Read an Excerpt
West Of Bliss
By Suzann Ledbetter
Harlequin Enterprises Ltd.
Chapter One"Will you marry me?"
The flickering candles and strings of tiny twinkle lights illuminating the banquet room pinwheeled and seemed to retreat. Three other couples sharing the parquet dance floor and the hundred-some guests seated at tables vanished into a perceptual black hole.
Hannah Garvey forgot to breathe. Mesmerized by the sensuous sway of waltzing in the arms of the man she loved, she couldn't comprehend the shift from what had sounded like small talk to him asking her to be his wife.
David Hendrickson's six-foot-three-inch, broadshouldered build was born to wear a sheriff's uniform and made for a jet-black, satin-lapelled tuxedo. Laugh lines fanned eyes aged well beyond his thirty-six years. Tonight the irises were a clear, off-duty blue, without a trace of gray.
A stunned, disbelieving Hannah gazed into them. She felt as though she were aboard a high-speed elevator, rocketing from parking-garage level to the penthouse suite. The music's last stanza faded con amore. "Marry you?" she said. "But we haven't even had sex yet."
David's head angled a fraction. Realizing that what she'd blurted and what he'd heard were one and the same, his mouth curved into a lazy grin. "Well, sugar. You can't say we haven't tried."
His tone implied a willingness to remedy numerous episodes of coitus interruptus right there and then, in front of God and everybody - namely, the guests attending Leo andRosemary Schnur's wedding reception, the bride, the groom, their families, the minister, the catering staff, the four-piece combo providing musical entertainment, and anyone else drawn to Valhalla Springs' community center by orgasmic moans on the wind.
The band swung into "Some Enchanted Evening." More dancers streamed onto the floor. David and Hannah stood motionless, vaguely aware of perfumes, after-shave lotions and the swish of spring-colored dresses and sports coats in orbit around them.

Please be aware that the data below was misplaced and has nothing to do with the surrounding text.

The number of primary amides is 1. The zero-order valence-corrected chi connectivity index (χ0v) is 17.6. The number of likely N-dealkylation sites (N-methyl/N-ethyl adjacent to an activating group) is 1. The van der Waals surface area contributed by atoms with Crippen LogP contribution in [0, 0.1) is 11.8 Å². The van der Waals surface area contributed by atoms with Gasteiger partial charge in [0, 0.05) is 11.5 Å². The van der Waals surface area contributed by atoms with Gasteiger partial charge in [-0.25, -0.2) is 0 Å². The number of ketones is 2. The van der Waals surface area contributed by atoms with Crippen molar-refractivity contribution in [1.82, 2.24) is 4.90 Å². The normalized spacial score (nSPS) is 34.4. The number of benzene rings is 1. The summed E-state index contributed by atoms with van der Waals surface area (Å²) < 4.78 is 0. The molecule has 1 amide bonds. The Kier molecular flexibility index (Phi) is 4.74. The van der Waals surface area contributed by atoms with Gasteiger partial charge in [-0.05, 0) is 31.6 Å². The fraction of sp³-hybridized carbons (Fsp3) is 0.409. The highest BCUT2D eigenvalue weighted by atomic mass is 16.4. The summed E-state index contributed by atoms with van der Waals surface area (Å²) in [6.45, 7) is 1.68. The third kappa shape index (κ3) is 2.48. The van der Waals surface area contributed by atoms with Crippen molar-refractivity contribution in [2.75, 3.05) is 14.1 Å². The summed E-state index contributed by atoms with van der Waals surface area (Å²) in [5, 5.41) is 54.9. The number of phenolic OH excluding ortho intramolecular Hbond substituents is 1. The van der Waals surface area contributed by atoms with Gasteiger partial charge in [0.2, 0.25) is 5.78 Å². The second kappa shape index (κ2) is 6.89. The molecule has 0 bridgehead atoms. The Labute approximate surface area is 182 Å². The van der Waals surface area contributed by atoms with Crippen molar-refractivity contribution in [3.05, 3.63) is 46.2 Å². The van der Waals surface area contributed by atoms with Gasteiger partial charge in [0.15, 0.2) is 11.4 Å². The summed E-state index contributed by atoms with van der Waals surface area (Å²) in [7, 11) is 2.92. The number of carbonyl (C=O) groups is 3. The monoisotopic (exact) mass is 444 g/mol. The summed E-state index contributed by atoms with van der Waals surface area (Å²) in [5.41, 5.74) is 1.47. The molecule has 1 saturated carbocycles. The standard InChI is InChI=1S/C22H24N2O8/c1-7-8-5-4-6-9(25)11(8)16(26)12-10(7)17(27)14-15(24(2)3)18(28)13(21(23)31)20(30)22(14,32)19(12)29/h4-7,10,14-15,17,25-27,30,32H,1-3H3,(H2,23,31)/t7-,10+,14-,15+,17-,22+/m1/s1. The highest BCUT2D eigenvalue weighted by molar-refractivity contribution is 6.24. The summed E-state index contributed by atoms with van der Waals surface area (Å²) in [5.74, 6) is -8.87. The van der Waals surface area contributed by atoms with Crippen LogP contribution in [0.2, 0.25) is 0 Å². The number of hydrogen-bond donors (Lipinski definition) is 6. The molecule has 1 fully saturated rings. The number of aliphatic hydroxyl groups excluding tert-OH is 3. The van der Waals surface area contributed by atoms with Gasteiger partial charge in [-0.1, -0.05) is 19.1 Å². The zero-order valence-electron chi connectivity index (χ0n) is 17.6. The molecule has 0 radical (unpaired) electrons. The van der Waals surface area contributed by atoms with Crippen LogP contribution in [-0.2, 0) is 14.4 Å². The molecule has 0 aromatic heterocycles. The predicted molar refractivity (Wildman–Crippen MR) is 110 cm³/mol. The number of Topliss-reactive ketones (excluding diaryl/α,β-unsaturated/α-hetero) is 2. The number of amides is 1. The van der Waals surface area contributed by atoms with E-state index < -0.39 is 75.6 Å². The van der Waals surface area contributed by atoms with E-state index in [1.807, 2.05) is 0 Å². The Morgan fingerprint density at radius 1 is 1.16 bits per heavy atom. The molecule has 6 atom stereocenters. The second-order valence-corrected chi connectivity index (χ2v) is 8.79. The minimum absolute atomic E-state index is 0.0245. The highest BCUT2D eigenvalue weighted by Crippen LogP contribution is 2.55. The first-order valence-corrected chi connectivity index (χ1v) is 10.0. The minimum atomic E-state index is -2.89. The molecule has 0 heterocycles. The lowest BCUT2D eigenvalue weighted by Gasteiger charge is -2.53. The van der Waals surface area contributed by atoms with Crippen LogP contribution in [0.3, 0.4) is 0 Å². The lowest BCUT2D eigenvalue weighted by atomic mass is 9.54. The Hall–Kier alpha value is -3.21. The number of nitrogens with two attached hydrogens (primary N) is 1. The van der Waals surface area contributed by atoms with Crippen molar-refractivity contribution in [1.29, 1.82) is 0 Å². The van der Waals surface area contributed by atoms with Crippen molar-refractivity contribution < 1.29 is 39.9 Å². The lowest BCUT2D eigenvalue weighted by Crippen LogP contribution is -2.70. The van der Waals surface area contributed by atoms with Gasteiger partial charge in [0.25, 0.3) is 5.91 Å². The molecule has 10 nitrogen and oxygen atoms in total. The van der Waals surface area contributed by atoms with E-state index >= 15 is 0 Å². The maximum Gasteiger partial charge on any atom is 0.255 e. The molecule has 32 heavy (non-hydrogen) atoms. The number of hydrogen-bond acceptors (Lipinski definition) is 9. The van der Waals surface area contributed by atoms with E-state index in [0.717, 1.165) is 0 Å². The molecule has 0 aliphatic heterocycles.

His lips brushed hers. "Do you love me?" A montage scrolled through her mind. David's body, slick and glistening, the morning they'd almost made love in a steamy, hot shower. The grief and guilt that contorted his face the night he was forced to take another man's life or lose his own. His head thrown back, laughing at the sky as he swung her around in a wildflowered meadow. His palm raised to deliver the Special Junior Deputy oath of office to an awestruck, six-year-old boy.
The only response Hannah could muster was a wobbly nod.
"I love you, David...." The hand at her waist glided upward. Fingertips skimmed her velvet gown, the nape of her neck, then parted the waves in her hair. His kiss was slow and sweet. His tongue caressed hers, daring her to believe in forever.
"Tell me again," he said. "This time, without any buts tagging along behind it."
Another I love you wasn't enough. He wanted an unqualified Yes, David. I'll marry you.
Hannah glanced at the bride and groom. Leo, a retired insurance executive, and Rosemary, a grandmother of six, bumped bellies as they danced. Their courtship had been whirlwind. Leo's proposal had been as swift and sure as Rosemary's acceptance.
At their engagement breakfast, she'd told Hannah how rare it was to find true, abiding love once in a lifetime, let alone twice. "When what you want is right in front of you, what's the sense in waiting to have it?"